The general consensus among experts is that gas and electricity bills are going to rise in the next few years.
Just last month First Utility warned that energy costs could overtake mortgage repayments by 2025.
That's not so far-fetched when you consider resources are dwindling and the cost of implementing green schemes are adding to our bills.
So with this grim future in mind it's perfectly logical to think about locking into a fixed rate energy deal to ride out the hard times – and the longer the better.
Traditionally fixed tariffs have offered up to 18 months of certainty but now there's a raft of longer lasting deals offering to fix your bills until 2016.
But in the rush to fix for as long as possible are we ignoring the benefits of variable tariffs?
Fixed vs. variable
Fixed rate energy tariffs offer a set price on the unit costs of gas and electricity. This type of deal can offer future savings if prices rise during the term and can prevent any shock increases as long as your consumption stays the same.
But going for a fixed energy deal is a bit of a gamble in a similar way to signing up for a fixed rate mortgage. You're protected from price rises (which you usually pay a premium for), but not price drops and leaving early will often incur penalties.
With a variable rate energy deal you're likely to benefit straight away from a cheaper offer instead of waiting for future price rises to bring in the savings. But you take the gamble that energy prices won't rise – which doesn't seem likely – in the hope that should they stay the same or fall you will benefit.
However, it's worth bearing in mind that energy companies have to give 30 days' notice of a price hike, during which time you can switch onto a better deal.
Taking the long view
With longer-lasting fixed rate energy deals available it's easy to assume these will be better value.
But when are the savings delivered and how big are they likely to be?
Below I have used a 10% year-on-year price rise to compare how the cheapest variable tariff and the longest lasting fixed rate deal stack up over the course of three years and three months.
For the comparison I am going to use the npower Price Fix September 2016 as it's the longest lasting deal around at the moment with over three years of fixed prices. The deal will cost an average household £1,318 a year.
And to compare I have used the best variable rate deal on the market – the Sainsbury's Energy Online July 2014, which costs just £1,157 for those with an average use of gas and electricity.
Surprisingly Sainsbury's discounted variable offers a bigger saving, assuming a 10% year-on-year price rise. The deal could save a household £68.79 if it lasted as long as the npower offer.
The savings offered from the npower deal only start to stack up and overtake the Sainsbury's deal in the third year and remaining three months of the offer. So for people looking for instant savings a variable deal looks more attractive than a longer-lasting fix in this scenario.
I should point out that the table with the variable costs assumes that Sainsbury's offers a 4% discount on its Clear & Simple tariff rates beyond 31st July 2014, when this deal ends. But the same comparison could be done with other variable deals without the deadline like the first:utility iSave V15. Using this deal the npower deal offers savings of £84.21 over the term – not a lot considering the £119 premium it had in the first place.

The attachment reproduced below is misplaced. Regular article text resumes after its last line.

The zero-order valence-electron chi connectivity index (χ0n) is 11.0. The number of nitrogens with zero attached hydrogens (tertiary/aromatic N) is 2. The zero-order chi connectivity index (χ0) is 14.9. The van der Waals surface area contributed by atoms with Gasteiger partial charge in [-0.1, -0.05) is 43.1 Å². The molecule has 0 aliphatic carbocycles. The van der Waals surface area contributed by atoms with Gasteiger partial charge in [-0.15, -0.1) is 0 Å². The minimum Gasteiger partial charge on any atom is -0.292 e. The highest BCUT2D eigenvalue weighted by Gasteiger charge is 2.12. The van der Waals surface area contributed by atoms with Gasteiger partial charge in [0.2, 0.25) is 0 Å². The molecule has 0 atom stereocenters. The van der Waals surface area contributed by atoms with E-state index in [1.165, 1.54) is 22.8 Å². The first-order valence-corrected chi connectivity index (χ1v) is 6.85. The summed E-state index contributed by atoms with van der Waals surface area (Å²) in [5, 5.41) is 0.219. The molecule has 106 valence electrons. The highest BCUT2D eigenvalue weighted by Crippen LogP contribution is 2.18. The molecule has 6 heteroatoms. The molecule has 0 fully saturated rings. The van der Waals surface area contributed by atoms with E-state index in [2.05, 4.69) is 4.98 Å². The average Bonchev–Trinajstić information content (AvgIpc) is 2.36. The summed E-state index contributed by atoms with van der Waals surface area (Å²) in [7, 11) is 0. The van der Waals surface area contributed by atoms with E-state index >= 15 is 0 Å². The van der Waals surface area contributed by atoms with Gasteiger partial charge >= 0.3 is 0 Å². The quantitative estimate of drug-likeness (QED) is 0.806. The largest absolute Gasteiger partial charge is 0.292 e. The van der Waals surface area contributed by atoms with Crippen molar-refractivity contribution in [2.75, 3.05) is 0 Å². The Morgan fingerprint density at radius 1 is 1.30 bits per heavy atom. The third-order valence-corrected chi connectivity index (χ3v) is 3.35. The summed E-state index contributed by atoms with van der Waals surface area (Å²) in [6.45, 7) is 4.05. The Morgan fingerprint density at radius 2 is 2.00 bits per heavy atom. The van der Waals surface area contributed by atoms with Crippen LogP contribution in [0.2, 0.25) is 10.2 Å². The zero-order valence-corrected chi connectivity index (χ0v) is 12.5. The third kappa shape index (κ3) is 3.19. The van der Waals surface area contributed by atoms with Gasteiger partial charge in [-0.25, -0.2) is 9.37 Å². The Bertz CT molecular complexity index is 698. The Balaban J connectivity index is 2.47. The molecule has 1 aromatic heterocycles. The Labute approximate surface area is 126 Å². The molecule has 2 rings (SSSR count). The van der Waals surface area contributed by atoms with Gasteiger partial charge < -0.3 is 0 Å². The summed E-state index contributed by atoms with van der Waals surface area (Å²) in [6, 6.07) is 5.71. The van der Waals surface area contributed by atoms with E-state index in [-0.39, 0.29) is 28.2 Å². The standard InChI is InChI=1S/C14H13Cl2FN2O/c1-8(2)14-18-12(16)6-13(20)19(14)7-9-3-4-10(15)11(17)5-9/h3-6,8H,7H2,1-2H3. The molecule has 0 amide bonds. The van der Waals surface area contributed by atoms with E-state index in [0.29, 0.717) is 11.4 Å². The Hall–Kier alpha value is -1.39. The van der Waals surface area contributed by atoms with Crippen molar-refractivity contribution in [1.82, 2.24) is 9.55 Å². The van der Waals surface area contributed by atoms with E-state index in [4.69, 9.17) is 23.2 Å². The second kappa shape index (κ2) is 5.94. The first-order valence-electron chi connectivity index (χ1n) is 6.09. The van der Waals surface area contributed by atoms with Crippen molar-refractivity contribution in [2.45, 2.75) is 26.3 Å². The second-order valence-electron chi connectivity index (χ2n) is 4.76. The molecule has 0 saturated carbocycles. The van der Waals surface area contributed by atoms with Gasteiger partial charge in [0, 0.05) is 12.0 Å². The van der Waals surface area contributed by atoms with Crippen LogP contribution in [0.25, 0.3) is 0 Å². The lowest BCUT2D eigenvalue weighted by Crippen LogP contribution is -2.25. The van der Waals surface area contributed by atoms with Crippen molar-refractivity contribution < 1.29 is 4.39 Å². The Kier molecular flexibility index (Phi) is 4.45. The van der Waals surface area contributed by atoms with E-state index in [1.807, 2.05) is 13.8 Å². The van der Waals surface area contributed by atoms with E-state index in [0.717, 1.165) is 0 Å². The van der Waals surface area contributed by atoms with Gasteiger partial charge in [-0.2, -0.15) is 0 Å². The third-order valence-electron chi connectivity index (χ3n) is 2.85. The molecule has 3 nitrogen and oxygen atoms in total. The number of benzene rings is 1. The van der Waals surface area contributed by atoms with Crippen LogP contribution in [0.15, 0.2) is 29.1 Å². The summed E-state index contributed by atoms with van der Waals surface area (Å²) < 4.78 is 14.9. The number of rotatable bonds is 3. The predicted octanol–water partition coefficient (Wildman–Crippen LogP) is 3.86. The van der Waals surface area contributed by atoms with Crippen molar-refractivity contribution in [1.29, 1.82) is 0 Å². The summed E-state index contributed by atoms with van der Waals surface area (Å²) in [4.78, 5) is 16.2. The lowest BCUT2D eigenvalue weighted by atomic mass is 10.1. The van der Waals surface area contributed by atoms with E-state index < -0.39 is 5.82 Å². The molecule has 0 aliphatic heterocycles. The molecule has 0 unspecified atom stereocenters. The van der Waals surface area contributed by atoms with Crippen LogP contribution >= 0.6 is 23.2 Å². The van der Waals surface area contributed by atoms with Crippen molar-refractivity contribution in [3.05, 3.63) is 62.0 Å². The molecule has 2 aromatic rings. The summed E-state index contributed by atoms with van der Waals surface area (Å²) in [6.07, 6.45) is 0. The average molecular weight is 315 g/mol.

|Annual cost to June 2014||Quarterly cost to September 2016*||Totals|
|Average energy prices||£1,420||£1,562.00||£1,718.20||£472.51||£5,173|
|first:utility iSave V15||£1,199||£1,318.90||1450.79||£398.97||£4,368|
Choosing a deal
Variable deals won't be for everyone, but neither will fixed rate tariffs.
Fixed deals will suit those that need absolute certainty, while variable deals are more appropriate for those with a bit more flexibility in their budgets.
Variable deals are cheaper than fixed rate deals early on. Fixed tariffs can only offer potential future savings.
That said, fixed rate deals are cheap at the moment, so it is worth considering them, especially those without cancellation fees.
The npower Online Price Fix February 2015 is just £23 more expensive than the Sainsbury's Energy Online July 2014. Plus it doesn't come with any cancellation charges, while Sainsbury's charges £30 per fuel.
Energyhelpline.com have rounded up the cheapest variable and fixed rate deals on offer at the moment to help you decide what's best for you.
- Save up to £320 with our gas and electricity comparison service
- Had enough of your energy supplier? See if you can save by switching
Cheapest variable rate deals
Cheapest fixed rate deals
All calculations are for an average usage dual fuel household paying by monthly direct debit. Average usage as defined by OFGEM as 16,500 kWh pa of gas and 3,300 kWh pa of electricity.
Compare gas and electricity tariffs and see if you can save
- Poor pay more than wealthy for utilities
- How to avoid First Utility's 18.6% energy price rise
- Energy bills could overtake mortgage repayments by 2025